I finished reading Lindsey Davis' The Jupiter Myth this morning. I began re-reading this series in March and have completed the fourteenth novel; there are six more to go. I have enjoyed reading these books in (relatively) quick succession, but it provides a continuity and context not available when having to wait a year or more between publications. I would always anticipate the release dates for the next installment and must admit that I often ordered the books from Amazon.co.uk. I do remember making this confession to Ginny Lindzey, Lindey Davis' outstanding webmistress, who berated me for not supporting the American market for publication. Alas, I was weak and hooked and could not delay my gratification by reading more about Rome's favorite informer.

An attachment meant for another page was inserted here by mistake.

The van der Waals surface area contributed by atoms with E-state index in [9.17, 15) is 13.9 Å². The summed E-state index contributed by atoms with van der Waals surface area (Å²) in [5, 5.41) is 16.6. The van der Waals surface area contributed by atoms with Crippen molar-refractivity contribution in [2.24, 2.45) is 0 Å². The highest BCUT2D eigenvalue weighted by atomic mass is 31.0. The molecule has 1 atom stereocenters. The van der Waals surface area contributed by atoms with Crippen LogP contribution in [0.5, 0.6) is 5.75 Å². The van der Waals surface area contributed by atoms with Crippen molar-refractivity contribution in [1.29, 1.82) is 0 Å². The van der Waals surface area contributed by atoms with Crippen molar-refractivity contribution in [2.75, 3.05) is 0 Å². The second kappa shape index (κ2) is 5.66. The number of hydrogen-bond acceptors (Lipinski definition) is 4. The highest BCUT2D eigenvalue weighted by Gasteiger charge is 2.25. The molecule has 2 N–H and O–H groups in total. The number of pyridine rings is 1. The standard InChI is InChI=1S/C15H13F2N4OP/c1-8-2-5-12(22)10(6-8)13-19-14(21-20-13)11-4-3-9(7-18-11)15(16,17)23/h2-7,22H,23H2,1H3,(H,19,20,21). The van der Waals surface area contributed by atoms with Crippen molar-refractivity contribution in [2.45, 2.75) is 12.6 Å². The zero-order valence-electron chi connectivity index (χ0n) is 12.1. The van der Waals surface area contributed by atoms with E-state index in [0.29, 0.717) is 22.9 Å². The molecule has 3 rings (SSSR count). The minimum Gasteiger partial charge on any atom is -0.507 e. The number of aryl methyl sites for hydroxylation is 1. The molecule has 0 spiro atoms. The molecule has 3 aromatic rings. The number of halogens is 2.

By reading these novels together, I am pleased by how they seem to flow together, continuing threads and story lines developed earlier. I don't think I noticed this as much the first go around, and I still appreciate the little reminders Davis faithfully includes about important characters and events.
I am amazed at how well Davis has developed her lead character, Marcus Didius Falco. We are introduced to his charmingly cynical attitude early on, as well as his feelings, relationships, fears, and hopes. He is attractive to the reader and believable as a character. I also appreciate the author's images and descriptions of Vespasian's Rome and Empire. It is obvious that Davis has done her research and labors to include it within the texts without being pedantic or intrusive. I particularly liked her descriptions, and Falco's feelings, about early Londinium, and I was picturing her smirking as she was revealing to her own countrymen and the world her images of the origins of London.
I do think that many of these stories are particularly suited for the big screen or even a television series. Perhaps one day we will see Falco & Partner(s) in action!
Now, back to reading!